A Cappella: Mennonite Voices in Poetry

October 4, 2004

A Cappella: Mennonite Voices in Poetry.

Edited by Ann Hostetler. University of Iowa Press, 199 pp., $19.95 paperback.

It is hard to imagine the publication of a collection of Lutheran, Presbyterian or Methodist poets. Why, then, a collection of Mennonite poets? Maybe because, proportionately, there seem to be so many of them these days. There are 416,000 Mennonites in North America and 24 poets represented in this collection, of whom 23 are still living. Something has been happening in Mennonite circles that has awakened a particular kind of aesthetic response, and something has been happening in these poets to make them want to represent themselves as “Mennonite.” One would be hard-pressed to find any other group of poets, except maybe Roman Catholics, identifying themselves denominationally.

What makes these poems unique could be the traditional Mennonite connection to the land, although that has not in the past encouraged such an outpouring of poetry. Nature predominates in the poems, whether recalcitrant berry fields in Leonard Neufeldt’s work or the particularities of the tobacco plant in Janet Kauffman’s “Working Tobacco.” But to claim that Mennonite poetry is strong because Mennonites are people of the land is to stereotype their life in a way that many of these poets would resist. In fact, Julia Kasdorf, the best known of the group, grew up near Pittsburgh. Often the connections to the land are through memories only—and sometimes even through the memories of others, which opens the door to feelings of nostalgia and remorse over the loss of something valuable. Betsy Sholl writes in “Redbud”:

. . . Imagine,

standing over a gorge where a waterfall plummets—lost

not so much in thought as its graceful absence, so lost

there is nothing else to want from the world. The world.

How beautiful the word sounds. Whorled. Purple blossoms

on rain-black trees. The enormous eyes of horses. Rock-weed, slate.

The world loving us, who probably have never loved enough,

never dared let ourselves go that far into its beauty.

These poems remind one of Mennonite worship, so spare and clean, the a cappella singing a metaphor for the beauty of simplicity, the four-part harmonies an example of individuals working in community toward a common goal. The community is here in this volume, in which poets talk to each other—Jeff Gundy’s poem with an epigraph from Janet Kauffman, David Wright’s response to Kasdorf’s “Mennonites” in “A New Mennonite Replies to Julia Kasdorf.” We also find the pull of family memory, tragedy and mystery. Jean Janzen (frequently published in the Christian Century) is haunted by the suicide of her Ukrainian grandmother:

The small, abandoned graveyard

lies in tall autumn grass, the markers

tumbled and covered. Last grasshoppers

have gone from the nearby stubbled fields

and a light frost whitens the feathery

heads of foxtail. I have come down

the long narrow road. I have come

with my passport, my photograph

and my name to stand on the unmarked dust

of your body, and there is no sound

but the dry leaves stirring in the alders,

the groaning of roots, and these words

breathing on a page.

The concern for community in this collection is not merely personal or parochial. David Waltner-Toews reflects the Mennonite concern for the global community in several of his poems, most notably and humorously in “A Request from Tante Tina to the Mennonite Women’s Missionary Society to Put Salman Rushdie on the Prayer List” and in “Teilhard de Chardin Surfs the Internet.”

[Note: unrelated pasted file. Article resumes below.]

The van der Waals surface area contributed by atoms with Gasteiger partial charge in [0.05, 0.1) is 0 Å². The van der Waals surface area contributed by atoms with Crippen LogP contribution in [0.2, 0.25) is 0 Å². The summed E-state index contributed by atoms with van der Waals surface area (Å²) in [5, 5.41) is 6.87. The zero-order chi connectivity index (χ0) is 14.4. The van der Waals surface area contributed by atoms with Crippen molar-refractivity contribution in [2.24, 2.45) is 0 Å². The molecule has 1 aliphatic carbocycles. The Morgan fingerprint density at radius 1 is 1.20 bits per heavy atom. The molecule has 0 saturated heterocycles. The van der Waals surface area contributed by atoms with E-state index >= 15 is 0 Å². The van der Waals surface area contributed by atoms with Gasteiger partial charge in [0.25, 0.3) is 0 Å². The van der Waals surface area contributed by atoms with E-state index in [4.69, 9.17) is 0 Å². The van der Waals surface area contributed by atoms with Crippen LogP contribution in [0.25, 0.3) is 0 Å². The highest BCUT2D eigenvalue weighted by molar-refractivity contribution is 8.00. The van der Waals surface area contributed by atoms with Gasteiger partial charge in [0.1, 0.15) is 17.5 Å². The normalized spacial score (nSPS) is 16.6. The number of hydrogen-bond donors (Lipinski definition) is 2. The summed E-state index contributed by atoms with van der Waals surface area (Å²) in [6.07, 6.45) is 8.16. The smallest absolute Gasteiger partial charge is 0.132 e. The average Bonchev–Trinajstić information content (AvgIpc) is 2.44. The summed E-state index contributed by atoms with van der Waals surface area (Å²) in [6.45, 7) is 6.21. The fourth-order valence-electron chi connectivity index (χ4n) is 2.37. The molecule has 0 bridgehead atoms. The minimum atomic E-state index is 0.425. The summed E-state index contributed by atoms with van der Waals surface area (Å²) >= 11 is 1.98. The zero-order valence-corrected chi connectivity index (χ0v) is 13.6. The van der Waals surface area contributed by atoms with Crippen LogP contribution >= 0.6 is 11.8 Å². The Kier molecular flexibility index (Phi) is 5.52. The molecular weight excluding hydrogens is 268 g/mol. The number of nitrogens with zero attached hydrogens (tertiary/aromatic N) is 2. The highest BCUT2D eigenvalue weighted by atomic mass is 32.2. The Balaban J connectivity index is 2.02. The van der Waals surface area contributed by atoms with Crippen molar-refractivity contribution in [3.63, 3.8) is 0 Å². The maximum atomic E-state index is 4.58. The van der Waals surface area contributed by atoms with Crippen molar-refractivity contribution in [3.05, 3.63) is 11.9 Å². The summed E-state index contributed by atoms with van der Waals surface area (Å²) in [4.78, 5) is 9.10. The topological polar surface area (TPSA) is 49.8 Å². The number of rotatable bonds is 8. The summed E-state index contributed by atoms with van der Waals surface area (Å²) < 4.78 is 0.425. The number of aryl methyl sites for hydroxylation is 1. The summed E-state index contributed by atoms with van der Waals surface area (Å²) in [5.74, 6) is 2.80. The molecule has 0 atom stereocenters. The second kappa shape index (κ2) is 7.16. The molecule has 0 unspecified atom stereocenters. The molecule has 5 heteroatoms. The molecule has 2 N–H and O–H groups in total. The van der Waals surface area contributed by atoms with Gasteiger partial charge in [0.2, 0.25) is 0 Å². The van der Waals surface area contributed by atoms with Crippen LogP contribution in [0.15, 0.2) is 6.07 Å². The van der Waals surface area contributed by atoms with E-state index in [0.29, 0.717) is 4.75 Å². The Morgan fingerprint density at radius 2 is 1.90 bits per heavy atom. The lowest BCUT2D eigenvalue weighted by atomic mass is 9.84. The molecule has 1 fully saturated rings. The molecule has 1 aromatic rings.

Aware of the pacifist stance of the Mennonite church, one would expect more political statement in these poems, and more emphasis on alternative viewpoints. But for the most part these poets are introspective and find that their poetry calls them, as Richard Wilbur would say, to the things of this world. Jane Rohr’s “The Gearshift Poem,” Julia Kasdorf’s “Eve’s Striptease” and “The Body Remembers,” and any number of other poems reveal a strongly sensual anchoring in the concrete image. Raylene Hinz-Penner’s “Flower” points most directly to the mystery of how art springs from such a plain, almost artless tradition.

I have not missed the irony of this magnetism, my being

drawn to O’Keeffe who posed for hours to display her body

for Stieglitz. In our Kansas home there was no art:

carved wooden plaques or plaster mottoes, As for me

and my house, we will serve the Lord; the orange leaves

of a Robert Wood above the rough tan couch; red plastic

carnations in a ceramic vase on the brown metal stove.

Di Brandt is the one poet who ventures boldly into the areas of peace and justice in a poem on Gaza. She also deals ironically with pacifism in “nonresistance, or love Mennonite style,” a poem about sexual abuse in one Mennonite household. There is no sentimentalizing of some of the tougher aspects of communual life.

This is a collection of well-hewn poems by writers who speak in clear and confident voices. Christian poetry has been dominated by the sacramental traditions. This Anabaptist presence is a new phenomenon worthy of the spotlight Ann Hostetler has thrown on it. With a helpful introduction and afterword (and some of her own fine poems), she has performed a valuable service for these poets and for readers interested in the ways a particular Christian tradition can foster poetry.